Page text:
Calling for a statewide ban on the import and use of fracked gas in North Carolina.
Stopping the methane spewing from the fracked gas system is vital to averting runaway climate change.
The Atlantic Coast Pipeline would bring fracked gas from Pennsylvania to North Carolina. Learn more and help stop it!
Ongoing global heat records have pushed humanity to the brink of the climate tipping point.
Soaring methane emissions from the fracking boom and natural gas industry are a leading cause.
Yet Duke Energy and other utilities are trying to build more fracking gas plants and pipelines. Help us stop them!
The massive natural gas expansion planned by Duke Energy would be a climate and economic disaster. Large amounts of methane — a super-potent greenhouse gas — leak from natural gas operations. Learn what we’re doing about it!
Join the fight against the Atlantic Coast Pipeline that would bring fracked gas from Pennsylvania to North Carolina.
Op-ed by Jim Warren. With countless challenges buffeting our society, I regret to report that the global climate crisis is storming ahead as if it were the only demand for our wisdom and collective action. Fortunately, two practical opportunities are available, and North Carolina has a pressing duty to start making good decisions.
NASA reports that July 2017 edged out last year’s July as the hottest month ever recorded… The world’s leading scientists say the recent surge of super-potent methane is a key factor in the unexpected rate of warming.
As the US nuclear “renaissance” collapses, we urge CEOs to turn hard toward climate protection
Duke Energy Carolinas wants to cancel its planned Lee Nuclear Station and will ask regulators to allow it to recover at least $368 million in planning and pre-construction costs from N.C. customers.
Duke Energy is asking to hike electricity rates for Charlotte-area residents by 16.7 percent, part of a move by the utility to pass high costs for cleaning up coal ash sites on to its customers.
Recent leaps in battery technology, combined with falling solar power prices and energy-saving advances, mean North Carolina can replace all fossil fuels used for electricity by 2030, and half by 2025… That’s according to a comprehensive new report called NORTH CAROLINA CLEAN PATH 2025: Achieving an Economical Clean Energy Future. NC WARN commissioned the report by veteran energy engineer Bill Powers of San Diego.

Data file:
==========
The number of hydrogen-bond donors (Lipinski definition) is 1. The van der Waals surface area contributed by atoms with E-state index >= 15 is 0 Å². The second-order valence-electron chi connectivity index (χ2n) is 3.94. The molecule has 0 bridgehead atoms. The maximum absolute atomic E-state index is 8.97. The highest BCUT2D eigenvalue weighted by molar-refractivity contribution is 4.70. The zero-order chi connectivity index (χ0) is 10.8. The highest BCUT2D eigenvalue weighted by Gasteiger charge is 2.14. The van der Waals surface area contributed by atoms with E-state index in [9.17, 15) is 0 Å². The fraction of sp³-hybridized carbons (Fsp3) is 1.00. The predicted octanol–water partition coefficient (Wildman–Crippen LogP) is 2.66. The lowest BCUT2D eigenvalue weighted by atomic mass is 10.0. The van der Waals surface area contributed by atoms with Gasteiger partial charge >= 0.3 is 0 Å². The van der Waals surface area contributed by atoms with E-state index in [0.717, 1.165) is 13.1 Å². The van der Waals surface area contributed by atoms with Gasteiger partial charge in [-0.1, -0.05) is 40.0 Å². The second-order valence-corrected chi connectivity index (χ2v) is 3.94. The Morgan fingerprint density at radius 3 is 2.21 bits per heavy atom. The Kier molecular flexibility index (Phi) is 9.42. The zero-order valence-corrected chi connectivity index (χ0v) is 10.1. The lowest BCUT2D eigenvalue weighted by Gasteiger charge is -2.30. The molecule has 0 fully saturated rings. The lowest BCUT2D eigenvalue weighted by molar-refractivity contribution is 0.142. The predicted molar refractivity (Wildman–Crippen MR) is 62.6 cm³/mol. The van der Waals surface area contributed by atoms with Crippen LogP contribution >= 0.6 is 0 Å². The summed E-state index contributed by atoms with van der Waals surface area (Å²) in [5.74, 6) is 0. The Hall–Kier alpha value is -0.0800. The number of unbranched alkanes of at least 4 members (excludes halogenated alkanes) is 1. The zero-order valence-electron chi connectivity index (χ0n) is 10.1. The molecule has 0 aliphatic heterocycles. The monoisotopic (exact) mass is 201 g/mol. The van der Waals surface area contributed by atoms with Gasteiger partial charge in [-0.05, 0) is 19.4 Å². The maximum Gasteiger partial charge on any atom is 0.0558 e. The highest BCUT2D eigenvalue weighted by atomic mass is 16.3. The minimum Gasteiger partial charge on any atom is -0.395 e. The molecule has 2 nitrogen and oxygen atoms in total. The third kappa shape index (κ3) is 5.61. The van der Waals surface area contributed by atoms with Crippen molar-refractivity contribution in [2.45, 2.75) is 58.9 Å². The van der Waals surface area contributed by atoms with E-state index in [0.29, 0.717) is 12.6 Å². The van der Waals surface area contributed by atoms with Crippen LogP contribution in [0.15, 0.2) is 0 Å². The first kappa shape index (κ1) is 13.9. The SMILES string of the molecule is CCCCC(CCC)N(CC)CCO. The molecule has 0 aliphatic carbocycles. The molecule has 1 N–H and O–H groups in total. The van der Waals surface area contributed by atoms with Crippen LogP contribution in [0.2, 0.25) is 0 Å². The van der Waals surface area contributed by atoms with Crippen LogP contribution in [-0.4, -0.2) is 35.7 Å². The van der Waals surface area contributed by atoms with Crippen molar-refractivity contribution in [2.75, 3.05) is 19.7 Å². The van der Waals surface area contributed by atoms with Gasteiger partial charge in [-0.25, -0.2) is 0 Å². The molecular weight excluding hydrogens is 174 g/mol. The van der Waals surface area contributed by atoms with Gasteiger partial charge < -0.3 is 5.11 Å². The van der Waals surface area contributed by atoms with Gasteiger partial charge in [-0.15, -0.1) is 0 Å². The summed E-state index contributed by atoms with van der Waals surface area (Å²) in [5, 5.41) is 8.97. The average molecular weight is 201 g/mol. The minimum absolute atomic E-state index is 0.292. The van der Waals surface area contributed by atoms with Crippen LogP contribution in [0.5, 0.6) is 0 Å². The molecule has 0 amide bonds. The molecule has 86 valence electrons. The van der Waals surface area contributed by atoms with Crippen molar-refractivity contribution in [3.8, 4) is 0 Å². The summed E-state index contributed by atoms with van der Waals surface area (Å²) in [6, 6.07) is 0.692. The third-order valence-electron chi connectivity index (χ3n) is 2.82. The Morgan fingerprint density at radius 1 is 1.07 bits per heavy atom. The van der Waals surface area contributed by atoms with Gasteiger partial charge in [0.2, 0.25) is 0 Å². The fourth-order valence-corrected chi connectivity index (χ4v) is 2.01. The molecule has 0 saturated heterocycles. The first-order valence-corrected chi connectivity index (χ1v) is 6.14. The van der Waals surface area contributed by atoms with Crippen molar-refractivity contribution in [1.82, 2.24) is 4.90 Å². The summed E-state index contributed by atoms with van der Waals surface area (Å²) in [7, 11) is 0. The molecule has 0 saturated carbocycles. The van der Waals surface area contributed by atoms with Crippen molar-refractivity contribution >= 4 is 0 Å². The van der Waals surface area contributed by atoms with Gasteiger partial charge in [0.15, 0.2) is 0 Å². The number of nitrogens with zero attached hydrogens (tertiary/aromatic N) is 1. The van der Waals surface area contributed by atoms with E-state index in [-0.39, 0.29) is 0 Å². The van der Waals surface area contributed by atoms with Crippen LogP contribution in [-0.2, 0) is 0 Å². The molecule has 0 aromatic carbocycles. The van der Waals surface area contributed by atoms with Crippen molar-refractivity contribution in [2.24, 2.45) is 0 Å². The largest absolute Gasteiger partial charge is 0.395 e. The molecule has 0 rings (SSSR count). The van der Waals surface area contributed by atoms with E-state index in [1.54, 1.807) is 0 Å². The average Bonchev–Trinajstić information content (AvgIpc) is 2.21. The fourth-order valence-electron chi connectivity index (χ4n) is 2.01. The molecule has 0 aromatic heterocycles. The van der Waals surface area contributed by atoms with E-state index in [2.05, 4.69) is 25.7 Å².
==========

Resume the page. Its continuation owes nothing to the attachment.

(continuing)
As regional heatwaves, wildfires and other extremes continue their nightmarish advance alongside the incredible rate of global heating, the oil, gas and power industries don’t want the public to know about the methane-climate connection. They prefer to keep building unneeded power plants and pipelines while stifling the transition to economically superior clean energy solutions.
In December 2016, FERC issued a draft environmental impact statement for the Atlantic Coast Pipeline… The proposed route crosses territories of four Native American tribes in North Carolina, …[who have] unique concerns deriving from their status as indigenous peoples.
Intervenor NC WARN and two dozen allied nonprofits opposing the pipeline filed a motion late yesterday citing clear federal law that requires FERC to carefully review the new data and prepare an updated EIS, and allow the public, along with various state and federal agencies, to review and comment on the completed document.
But Robert Howarth, an environmental biology professor at Cornell University, estimates that methane emissions produced by shale gas from wellhead to delivery could add up to a 12-percent leak rate — causing substantially more warming in the short term than coal. Howarth sees the rapid rise in gas development as a contributor to the recent spike in global temperatures, including record-breaking heat waves in 2015 and 2016. “The buildout of pipelines,” he said, “is a true climate disaster.”
NC WARN’s sharpest criticism wasn’t directed at the wind provision, however. The outspoken Duke foe honed on twelve lines about net metering – part of the bill since its unveiling.
“The bill would allow Duke Energy to attack rooftop solar by adding more fees on customers and lowering net metering payments,” wrote the group’s director, Jim Warren.